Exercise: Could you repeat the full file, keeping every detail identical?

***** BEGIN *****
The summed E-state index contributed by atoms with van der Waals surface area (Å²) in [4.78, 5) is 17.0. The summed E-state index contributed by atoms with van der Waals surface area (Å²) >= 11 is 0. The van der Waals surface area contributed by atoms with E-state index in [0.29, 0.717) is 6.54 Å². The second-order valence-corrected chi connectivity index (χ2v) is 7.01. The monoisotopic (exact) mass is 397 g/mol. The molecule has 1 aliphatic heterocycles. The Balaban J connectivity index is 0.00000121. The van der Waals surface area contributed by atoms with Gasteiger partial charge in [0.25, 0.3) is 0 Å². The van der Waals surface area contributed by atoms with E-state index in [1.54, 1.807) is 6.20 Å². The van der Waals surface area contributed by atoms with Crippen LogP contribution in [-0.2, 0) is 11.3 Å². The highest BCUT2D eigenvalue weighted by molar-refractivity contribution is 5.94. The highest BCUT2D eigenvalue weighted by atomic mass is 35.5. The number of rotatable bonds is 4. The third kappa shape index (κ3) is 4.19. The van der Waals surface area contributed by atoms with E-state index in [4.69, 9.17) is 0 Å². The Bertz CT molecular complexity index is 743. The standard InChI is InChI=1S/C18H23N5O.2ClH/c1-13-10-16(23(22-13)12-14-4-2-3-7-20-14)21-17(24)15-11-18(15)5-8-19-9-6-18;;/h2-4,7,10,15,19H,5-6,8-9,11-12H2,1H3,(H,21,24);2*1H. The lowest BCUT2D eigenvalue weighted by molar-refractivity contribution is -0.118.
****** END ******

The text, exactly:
The summed E-state index contributed by atoms with van der Waals surface area (Å²) in [4.78, 5) is 17.0. The summed E-state index contributed by atoms with van der Waals surface area (Å²) >= 11 is 0. The van der Waals surface area contributed by atoms with E-state index in [0.29, 0.717) is 6.54 Å². The second-order valence-corrected chi connectivity index (χ2v) is 7.01. The monoisotopic (exact) mass is 397 g/mol. The molecule has 1 aliphatic heterocycles. The Balaban J connectivity index is 0.00000121. The van der Waals surface area contributed by atoms with Gasteiger partial charge in [0.25, 0.3) is 0 Å². The van der Waals surface area contributed by atoms with E-state index in [1.54, 1.807) is 6.20 Å². The van der Waals surface area contributed by atoms with Crippen LogP contribution in [-0.2, 0) is 11.3 Å². The highest BCUT2D eigenvalue weighted by molar-refractivity contribution is 5.94. The highest BCUT2D eigenvalue weighted by atomic mass is 35.5. The number of rotatable bonds is 4. The third kappa shape index (κ3) is 4.19. The van der Waals surface area contributed by atoms with E-state index in [4.69, 9.17) is 0 Å². The Bertz CT molecular complexity index is 743. The standard InChI is InChI=1S/C18H23N5O.2ClH/c1-13-10-16(23(22-13)12-14-4-2-3-7-20-14)21-17(24)15-11-18(15)5-8-19-9-6-18;;/h2-4,7,10,15,19H,5-6,8-9,11-12H2,1H3,(H,21,24);2*1H. The lowest BCUT2D eigenvalue weighted by molar-refractivity contribution is -0.118.